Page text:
Rene Descartes: Discourse on Method


MEANWHILE I must have a rule of life as a shelter while my new house was in building, and this consisted of three or four maxims.

The first was to conform myself to the laws and customs of my country and to hold to the religion in which, by God's grace, I had been brought up; guiding myself, for the rest, by the least extreme opinions of the most intelligent. Among extremes I counted all promises by which a man curtails anything of his liberty; for I should have deemed it a grave fault against good sense if, because I approved something in a given moment, I had bound myself to accept it as good for ever after.

My second maxim was to follow resolutely even doubtful opinions when sure opinions were not available, just as the traveller, lost in some forest, had better walk straight forward, though in a chance direction; for thus he will arrive, if not precisely where he desires to be, at least at a better place than the middle of a forest.

My third maxim was to endeavour always to conquer myself rather than fortune, and to change my desires rather than the order of the world, and in general to bring myself to believe that there is nothing wholly in our power except our thoughts. And I believe that herein lay the secret of those philosophers who, in the days of old, could withdraw from the domination of fortune and, despite pain and poverty, challenge the felicity of their gods.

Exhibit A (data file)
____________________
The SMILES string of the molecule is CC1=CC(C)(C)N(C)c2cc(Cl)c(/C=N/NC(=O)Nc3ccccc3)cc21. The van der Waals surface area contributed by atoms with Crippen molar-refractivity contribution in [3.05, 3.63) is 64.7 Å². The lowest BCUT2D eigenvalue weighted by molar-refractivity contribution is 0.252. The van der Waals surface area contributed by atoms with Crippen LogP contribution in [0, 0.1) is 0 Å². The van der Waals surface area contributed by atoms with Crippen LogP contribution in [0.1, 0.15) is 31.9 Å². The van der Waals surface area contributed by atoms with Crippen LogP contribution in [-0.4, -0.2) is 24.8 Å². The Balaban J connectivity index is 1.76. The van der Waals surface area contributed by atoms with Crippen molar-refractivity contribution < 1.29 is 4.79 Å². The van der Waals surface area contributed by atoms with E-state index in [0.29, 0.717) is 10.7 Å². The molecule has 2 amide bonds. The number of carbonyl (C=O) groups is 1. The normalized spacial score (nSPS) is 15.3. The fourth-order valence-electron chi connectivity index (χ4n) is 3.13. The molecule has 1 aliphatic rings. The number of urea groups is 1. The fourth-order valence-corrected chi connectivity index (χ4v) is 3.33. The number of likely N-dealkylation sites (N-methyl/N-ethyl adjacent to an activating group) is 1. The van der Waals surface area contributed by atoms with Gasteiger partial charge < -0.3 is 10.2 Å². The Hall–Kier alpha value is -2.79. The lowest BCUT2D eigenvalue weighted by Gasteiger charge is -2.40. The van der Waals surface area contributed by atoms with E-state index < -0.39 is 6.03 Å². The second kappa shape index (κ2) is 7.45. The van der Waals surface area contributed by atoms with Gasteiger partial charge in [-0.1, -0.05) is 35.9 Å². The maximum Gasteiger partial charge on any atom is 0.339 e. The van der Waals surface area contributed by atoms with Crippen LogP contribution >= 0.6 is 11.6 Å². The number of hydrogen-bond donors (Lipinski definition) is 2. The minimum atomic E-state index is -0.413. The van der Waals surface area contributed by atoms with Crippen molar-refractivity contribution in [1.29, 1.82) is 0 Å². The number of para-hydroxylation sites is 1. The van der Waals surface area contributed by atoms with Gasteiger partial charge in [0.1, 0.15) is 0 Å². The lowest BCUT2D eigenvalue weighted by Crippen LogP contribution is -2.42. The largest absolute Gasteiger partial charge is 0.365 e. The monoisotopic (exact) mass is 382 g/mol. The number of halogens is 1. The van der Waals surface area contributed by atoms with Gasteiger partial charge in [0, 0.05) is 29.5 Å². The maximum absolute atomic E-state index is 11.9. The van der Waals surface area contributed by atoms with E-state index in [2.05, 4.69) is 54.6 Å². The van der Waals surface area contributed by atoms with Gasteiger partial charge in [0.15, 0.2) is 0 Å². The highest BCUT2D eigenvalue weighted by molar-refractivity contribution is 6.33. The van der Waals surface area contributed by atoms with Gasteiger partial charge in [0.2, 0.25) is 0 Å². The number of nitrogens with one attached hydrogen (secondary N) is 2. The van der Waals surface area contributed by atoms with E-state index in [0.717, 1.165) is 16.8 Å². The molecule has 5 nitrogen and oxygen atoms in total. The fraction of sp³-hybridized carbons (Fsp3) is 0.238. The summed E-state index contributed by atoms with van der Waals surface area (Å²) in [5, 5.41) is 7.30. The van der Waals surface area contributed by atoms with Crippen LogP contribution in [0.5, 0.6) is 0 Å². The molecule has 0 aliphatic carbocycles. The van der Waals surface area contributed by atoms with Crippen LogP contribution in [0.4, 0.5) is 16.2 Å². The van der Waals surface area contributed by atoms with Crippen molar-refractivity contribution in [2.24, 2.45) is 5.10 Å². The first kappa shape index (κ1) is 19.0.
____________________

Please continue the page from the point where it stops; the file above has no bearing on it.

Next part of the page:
Finally, after looking out upon the divers occupations of men, I pondered that I could do no better than persevere in that which I had chosen--so deep was my content in discovering every day by its means truths which seemed to me important, yet were unknown to the world.

Having thus made myself sure of these maxims, and having set them apart together with the verities of faith, I judged that for the rest of my opinions I might set freely to work to divest myself of them. For nine years, therefore, I went up and down the world a spectator rather than an actor. These nine years slipped away before I had begun to seek for the foundations of any philosophy more certain, nor perhaps should I have dared to undertake the quest had it not been put about that I had already succeeded.

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